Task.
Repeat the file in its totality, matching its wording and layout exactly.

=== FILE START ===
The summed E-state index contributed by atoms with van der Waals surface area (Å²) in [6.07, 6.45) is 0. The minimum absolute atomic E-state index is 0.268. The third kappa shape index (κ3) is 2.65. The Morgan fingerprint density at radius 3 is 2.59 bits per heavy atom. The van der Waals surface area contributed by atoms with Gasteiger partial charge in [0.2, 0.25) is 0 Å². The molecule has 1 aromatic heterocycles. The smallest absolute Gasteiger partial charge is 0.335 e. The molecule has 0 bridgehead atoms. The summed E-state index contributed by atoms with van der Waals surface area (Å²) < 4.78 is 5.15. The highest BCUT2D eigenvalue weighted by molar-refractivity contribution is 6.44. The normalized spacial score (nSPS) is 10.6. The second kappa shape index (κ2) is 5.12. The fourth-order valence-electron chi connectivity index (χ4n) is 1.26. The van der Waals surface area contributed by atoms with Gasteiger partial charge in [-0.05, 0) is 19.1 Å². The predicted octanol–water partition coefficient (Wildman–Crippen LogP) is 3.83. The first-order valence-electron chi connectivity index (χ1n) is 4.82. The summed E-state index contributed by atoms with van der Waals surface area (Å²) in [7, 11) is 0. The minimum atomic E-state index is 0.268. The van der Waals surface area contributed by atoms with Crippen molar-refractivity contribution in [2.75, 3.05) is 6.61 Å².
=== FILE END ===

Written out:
The summed E-state index contributed by atoms with van der Waals surface area (Å²) in [6.07, 6.45) is 0. The minimum absolute atomic E-state index is 0.268. The third kappa shape index (κ3) is 2.65. The Morgan fingerprint density at radius 3 is 2.59 bits per heavy atom. The van der Waals surface area contributed by atoms with Gasteiger partial charge in [0.2, 0.25) is 0 Å². The molecule has 1 aromatic heterocycles. The smallest absolute Gasteiger partial charge is 0.335 e. The molecule has 0 bridgehead atoms. The summed E-state index contributed by atoms with van der Waals surface area (Å²) < 4.78 is 5.15. The highest BCUT2D eigenvalue weighted by molar-refractivity contribution is 6.44. The normalized spacial score (nSPS) is 10.6. The second kappa shape index (κ2) is 5.12. The fourth-order valence-electron chi connectivity index (χ4n) is 1.26. The van der Waals surface area contributed by atoms with Gasteiger partial charge in [-0.05, 0) is 19.1 Å². The predicted octanol–water partition coefficient (Wildman–Crippen LogP) is 3.83. The first-order valence-electron chi connectivity index (χ1n) is 4.82. The summed E-state index contributed by atoms with van der Waals surface area (Å²) in [7, 11) is 0. The minimum atomic E-state index is 0.268. The van der Waals surface area contributed by atoms with Crippen molar-refractivity contribution in [2.75, 3.05) is 6.61 Å².